What is the meaning of “synagogue” in the Bible?
A synagogue is a place dedicated to Jewish worship and instruction. These buildings became the primary place of Jewish worship after the Temple was destroyed in 70 C.E. But were there ancient synagogues in Israel—and in the diaspora—while the Temple still stood in Jerusalem?
In “Synagogues—Before and After the Roman Destruction of the Temple” from the May/June 2015 issue of BAR, Professor Rachel Hachlili of the University of Haifa examines ancient synagogues in Israel and throughout the ancient Near East.
Rachel Hachlili explains that there is some debate as to whether or not synagogues existed before the Roman destruction of the Temple in 70 C.E. On the one hand, we have textual evidence—such as the New Testament—that identifies certain structures as synagogues where Torah reading, teaching and prayer took place. For example Mark 1:21 says that Jesus and his disciples traveled to Capernaum, and “when the Sabbath came, he [Jesus] entered the synagogue and taught.”
Additionally, we have uncovered buildings from the Second Temple period (before the destruction of the Temple in 70 C.E.) that look similar to post-destruction synagogues. Later synagogues were sometimes built on top of these earlier structures, thereby suggesting a continuity of use.
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However, all of the Second Temple-period synagogues lack the main architectural characteristic of later synagogues: the Torah Shrine. Usually situated on the wall of the synagogue facing Jerusalem, the Torah Shrine was the receptacle for the ark containing the Torah Scrolls. It became the focus of the later synagogues: “The Torah Shrine determined the arrangement of the interior of the post-destruction synagogue. This synagogue plan usually consisted of a hall divided by columns into a central space with side aisles and sometimes with a front (or side) courtyard. It all focused on the Torah Shrine.”
Should the earlier structures without the Torah Shrine still be called synagogues? If not, what is the meaning of “synagogue” in the Bible?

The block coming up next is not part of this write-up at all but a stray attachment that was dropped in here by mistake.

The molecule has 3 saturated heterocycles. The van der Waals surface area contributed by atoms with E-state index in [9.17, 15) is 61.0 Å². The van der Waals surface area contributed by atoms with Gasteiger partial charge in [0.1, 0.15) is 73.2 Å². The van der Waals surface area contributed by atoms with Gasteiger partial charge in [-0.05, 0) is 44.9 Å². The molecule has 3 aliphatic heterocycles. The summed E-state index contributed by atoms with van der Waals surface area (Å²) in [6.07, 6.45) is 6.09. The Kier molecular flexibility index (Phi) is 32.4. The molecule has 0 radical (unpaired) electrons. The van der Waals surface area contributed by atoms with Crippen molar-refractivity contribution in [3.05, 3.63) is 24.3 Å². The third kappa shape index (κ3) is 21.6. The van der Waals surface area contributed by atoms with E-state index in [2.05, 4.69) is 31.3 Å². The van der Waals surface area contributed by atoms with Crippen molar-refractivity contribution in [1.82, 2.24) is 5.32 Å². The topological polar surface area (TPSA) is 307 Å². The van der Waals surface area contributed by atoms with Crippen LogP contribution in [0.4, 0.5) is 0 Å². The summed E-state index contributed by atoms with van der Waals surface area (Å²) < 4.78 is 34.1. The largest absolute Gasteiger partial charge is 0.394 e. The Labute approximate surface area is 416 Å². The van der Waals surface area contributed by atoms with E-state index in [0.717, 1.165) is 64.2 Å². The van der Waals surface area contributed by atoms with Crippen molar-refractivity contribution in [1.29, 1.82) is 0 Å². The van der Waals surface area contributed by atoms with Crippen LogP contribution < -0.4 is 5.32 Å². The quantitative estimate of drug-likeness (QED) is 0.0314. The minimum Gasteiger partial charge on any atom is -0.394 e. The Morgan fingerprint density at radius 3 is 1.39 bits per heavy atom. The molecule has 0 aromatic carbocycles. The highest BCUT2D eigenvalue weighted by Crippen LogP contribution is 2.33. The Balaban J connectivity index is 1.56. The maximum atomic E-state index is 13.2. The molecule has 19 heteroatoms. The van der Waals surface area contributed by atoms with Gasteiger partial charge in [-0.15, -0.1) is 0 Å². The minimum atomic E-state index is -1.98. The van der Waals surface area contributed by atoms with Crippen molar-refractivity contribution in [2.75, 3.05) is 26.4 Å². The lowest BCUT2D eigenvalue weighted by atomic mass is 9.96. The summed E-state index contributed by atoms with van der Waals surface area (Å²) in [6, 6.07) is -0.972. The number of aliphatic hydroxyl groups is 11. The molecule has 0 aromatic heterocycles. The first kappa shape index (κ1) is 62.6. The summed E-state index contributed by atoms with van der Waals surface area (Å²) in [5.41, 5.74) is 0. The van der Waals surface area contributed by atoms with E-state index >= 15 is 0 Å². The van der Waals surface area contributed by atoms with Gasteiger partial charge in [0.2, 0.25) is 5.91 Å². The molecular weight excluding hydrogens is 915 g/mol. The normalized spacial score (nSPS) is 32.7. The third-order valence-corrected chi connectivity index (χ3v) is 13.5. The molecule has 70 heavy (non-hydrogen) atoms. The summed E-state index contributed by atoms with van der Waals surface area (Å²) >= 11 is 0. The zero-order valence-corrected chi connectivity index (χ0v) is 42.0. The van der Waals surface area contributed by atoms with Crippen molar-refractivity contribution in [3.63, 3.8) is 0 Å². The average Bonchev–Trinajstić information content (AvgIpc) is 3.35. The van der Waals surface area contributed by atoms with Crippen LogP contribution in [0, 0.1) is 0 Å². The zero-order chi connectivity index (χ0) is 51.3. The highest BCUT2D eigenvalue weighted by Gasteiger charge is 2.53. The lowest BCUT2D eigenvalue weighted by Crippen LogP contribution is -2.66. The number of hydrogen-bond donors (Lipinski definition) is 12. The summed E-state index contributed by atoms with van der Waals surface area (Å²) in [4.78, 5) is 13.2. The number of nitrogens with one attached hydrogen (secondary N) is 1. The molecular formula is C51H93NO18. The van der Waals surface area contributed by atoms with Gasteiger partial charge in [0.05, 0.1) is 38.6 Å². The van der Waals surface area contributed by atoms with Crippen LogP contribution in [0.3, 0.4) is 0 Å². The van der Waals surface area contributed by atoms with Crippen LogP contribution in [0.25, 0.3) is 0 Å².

In her BAR article, Rachel Hachlili analyzes the main differences between the post-destruction synagogues and their possible earlier precursors:
The Second Temple-period buildings were used for Torah reading and as a study center. They had a didactic aim and also served as a meeting place for the community. The synagogues of Late Antiquity, by contrast, emphasized prayer and ceremonies; their functions were liturgical and ritualistic. The focal point of the early buildings was the center of the hall, while that of the later synagogue was the Torah Shrine built on the Jerusalem-oriented wall. In the early structures, benches were constructed along all four walls; they faced the center for the hall. In the later synagogues, the benches faced the Torah Shrine. Architectural decoration in the pre-destruction buildings was simple. The later synagogues were richly ornamented both outside and inside and included mosaic floors and wall paintings.
While there were differences between the pre-destruction and post-destruction synagogues, they still shared many similarities—both architectural and functional. Regardless of whether these earlier structures deserve the term “synagogue” by the current definition, the meaning of “synagogue” in the Bible almost certainly refers to these Second Temple-period buildings.
For further details about ancient synagogues in Israel and in the diaspora, read the article “Synagogues—Before and After the Roman Destruction of the Temple” by Rachel Hachlili in the May/June 2015 issue of BAR.
Interested in mosaics and synagogue imagery? Learn more in “Jewish Worship, Pagan Symbols: Zodiac mosaics in ancient synagogues” by Walter Zanger and the Scholar’s Study “Explore the Huqoq Mosaics.”
This Bible History Daily feature was originally published on April 6, 2015.
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